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Routine molecular profiling of cancer: results of a one-year nationwide program of the French Cooperative Thoracic Intergroup (IFCT) for advanced non-small cell lung cancer (NSCLC) patients.

Fabrice Barlesi 1, * Julien Mazières 2 Jean-Philippe Merlio 3 Didier Debieuvre 4 Jean Mosser 5 Hervé Léna 6, 7 l'Houcine Ouafik 8 Benjamin Besse 9 Isabelle Rouquette 10 Virginie Westeel 11 Fabienne Escande 12 Isabelle Monnet 13 Antoinette Lemoine 14 Rémi Veillon 15 Hélène Blons 16 Clarisse Audigier-Valette 17 Pierre-Paul Bringuier 18 Régine Lamy 19 Michèle Beau-Faller 20 Jean-Louis Pujol 21, 22 Jean-Christophe Sabourin 23 Frédérique Penault-Llorca 24 Marc G Denis 25 Sylvie Lantuejoul 26, 27 Franck Morin 28 Quân Tran 28 Pascale Missy 28 Alexandra Langlais 28 Bernard Milleron 29 Jacques Cadranel 30 Jean-Charles Soria 9 Gérard Zalcman 31
* Corresponding author
18 Equipe 4
UNICANCER/CRCL - Centre de Recherche en Cancérologie de Lyon
Abstract : Background: The molecular profiling of patients with advanced non-small-cell lung cancer (NSCLC) for known oncogenic drivers is recommended during routine care. Nationally, however, the feasibility and effects on outcomes of this policy are unknown. We aimed to assess the characteristics, molecular profiles, and clinical outcomes of patients who were screened during a 1-year period by a nationwide programme funded by the French National Cancer Institute. Methods This study included patients with advanced NSCLC, who were routinely screened for EGFR mutations, ALK rearrangements, as well as HER2 (ERBB2), KRAS, BRAF, and PIK3CA mutations by 28 certified regional genetics centres in France. Patients were assessed consecutively during a 1-year period from April, 2012, to April, 2013. We measured the frequency of molecular alterations in the six routinely screened genes, the turnaround time in obtaining molecular results, and patients' clinical outcomes. This study is registered with, number NCT01700582. Findings 18 679 molecular analyses of 17 664 patients with NSCLC were done (of patients with known data, median age was 64·5 years [range 18–98], 65% were men, 81% were smokers or former smokers, and 76% had adenocarcinoma). The median interval between the initiation of analysis and provision of the written report was 11 days (IQR 7–16). A genetic alteration was recorded in about 50% of the analyses; EGFR mutations were reported in 1947 (11%) of 17 706 analyses for which data were available, HER2 mutations in 98 (1%) of 11 723, KRAS mutations in 4894 (29%) of 17 001, BRAF mutations in 262 (2%) of 13 906, and PIK3CA mutations in 252 (2%) of 10 678; ALK rearrangements were reported in 388 (5%) of 8134 analyses. The median duration of follow-up at the time of analysis was 24·9 months (95% CI 24·8–25·0). The presence of a genetic alteration affected first-line treatment for 4176 (51%) of 8147 patients and was associated with a significant improvement in the proportion of patients achieving an overall response in first-line treatment (37% [95% CI 34·7–38·2] for presence of a genetic alteration vs 33% [29·5–35·6] for absence of a genetic alteration; p=0·03) and in second-line treatment (17% [15·0–18·8] vs 9% [6·7–11·9]; p<0·0001). Presence of a genetic alteration was also associated with improved first-line progression-free survival (10·0 months [95% CI 9·2–10·7] vs 7·1 months [6·1–7·9]; p<0·0001) and overall survival (16·5 months [15·0–18·3] vs 11·8 months [10·1–13·5]; p<0·0001) compared with absence of a genetic alteration. Interpretation Routine nationwide molecular profiling of patients with advanced NSCLC is feasible. The frequency of genetic alterations, acceptable turnaround times in obtaining analysis results, and the clinical advantage provided by detection of a genetic alteration suggest that this policy provides a clinical benefit.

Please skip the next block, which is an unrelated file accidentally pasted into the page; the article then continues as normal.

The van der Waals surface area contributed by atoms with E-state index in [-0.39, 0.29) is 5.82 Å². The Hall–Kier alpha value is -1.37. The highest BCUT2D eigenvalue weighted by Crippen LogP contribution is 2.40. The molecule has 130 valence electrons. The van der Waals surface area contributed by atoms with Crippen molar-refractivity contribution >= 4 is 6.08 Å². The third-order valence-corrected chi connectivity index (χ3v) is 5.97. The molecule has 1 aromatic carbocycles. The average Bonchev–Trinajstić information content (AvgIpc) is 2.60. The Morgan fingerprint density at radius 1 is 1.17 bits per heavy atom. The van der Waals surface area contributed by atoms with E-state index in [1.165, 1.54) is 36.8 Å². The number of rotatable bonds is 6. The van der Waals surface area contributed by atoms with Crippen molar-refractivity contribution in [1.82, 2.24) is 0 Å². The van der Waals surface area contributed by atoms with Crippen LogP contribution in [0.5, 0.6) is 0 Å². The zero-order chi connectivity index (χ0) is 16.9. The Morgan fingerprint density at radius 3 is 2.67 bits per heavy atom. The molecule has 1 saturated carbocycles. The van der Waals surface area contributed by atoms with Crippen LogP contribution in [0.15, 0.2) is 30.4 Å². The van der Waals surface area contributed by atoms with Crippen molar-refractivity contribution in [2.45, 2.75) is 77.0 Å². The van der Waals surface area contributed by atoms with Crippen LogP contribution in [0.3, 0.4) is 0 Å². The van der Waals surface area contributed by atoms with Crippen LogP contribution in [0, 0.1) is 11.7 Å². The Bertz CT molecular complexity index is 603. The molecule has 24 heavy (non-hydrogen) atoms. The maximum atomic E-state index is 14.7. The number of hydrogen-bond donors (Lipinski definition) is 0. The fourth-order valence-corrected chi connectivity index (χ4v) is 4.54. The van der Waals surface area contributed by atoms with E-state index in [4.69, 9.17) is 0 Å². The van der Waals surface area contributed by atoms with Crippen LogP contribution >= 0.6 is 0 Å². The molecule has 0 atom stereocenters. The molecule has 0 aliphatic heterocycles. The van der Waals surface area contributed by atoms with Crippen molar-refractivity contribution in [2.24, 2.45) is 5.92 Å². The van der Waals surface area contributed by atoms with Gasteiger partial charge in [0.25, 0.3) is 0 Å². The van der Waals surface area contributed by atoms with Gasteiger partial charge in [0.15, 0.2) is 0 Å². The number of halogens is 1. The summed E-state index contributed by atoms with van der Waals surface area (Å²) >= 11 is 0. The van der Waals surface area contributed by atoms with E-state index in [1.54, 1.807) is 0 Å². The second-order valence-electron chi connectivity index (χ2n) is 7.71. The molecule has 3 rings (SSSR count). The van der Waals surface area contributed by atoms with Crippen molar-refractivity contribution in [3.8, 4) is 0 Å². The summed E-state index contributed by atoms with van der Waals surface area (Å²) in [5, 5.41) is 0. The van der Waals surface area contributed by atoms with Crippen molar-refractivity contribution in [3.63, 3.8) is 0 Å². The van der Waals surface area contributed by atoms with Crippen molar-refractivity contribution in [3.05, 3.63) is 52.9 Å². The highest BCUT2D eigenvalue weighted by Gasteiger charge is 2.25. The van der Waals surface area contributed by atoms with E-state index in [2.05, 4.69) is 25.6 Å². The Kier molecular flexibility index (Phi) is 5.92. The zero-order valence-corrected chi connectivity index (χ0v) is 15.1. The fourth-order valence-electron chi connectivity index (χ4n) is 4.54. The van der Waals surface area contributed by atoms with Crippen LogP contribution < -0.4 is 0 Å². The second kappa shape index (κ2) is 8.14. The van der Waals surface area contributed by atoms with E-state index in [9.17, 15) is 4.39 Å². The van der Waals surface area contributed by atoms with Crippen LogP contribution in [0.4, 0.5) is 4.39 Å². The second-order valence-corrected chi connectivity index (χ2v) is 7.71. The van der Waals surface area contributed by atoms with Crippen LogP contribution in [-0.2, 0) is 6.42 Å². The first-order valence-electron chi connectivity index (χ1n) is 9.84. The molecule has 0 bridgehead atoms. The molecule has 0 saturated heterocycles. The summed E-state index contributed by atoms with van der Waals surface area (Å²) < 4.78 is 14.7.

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Submitted on : Monday, September 5, 2016 - 3:06:53 PM
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Routine molecular profiling of...
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Fabrice Barlesi, Julien Mazières, Jean-Philippe Merlio, Didier Debieuvre, Jean Mosser, et al.. Routine molecular profiling of cancer: results of a one-year nationwide program of the French Cooperative Thoracic Intergroup (IFCT) for advanced non-small cell lung cancer (NSCLC) patients.. Lancet, Elsevier, 2016, 287 (10026), pp.1415-1426. ⟨10.1016/S0140-6736(16)00004-0⟩. ⟨hal-01259217⟩



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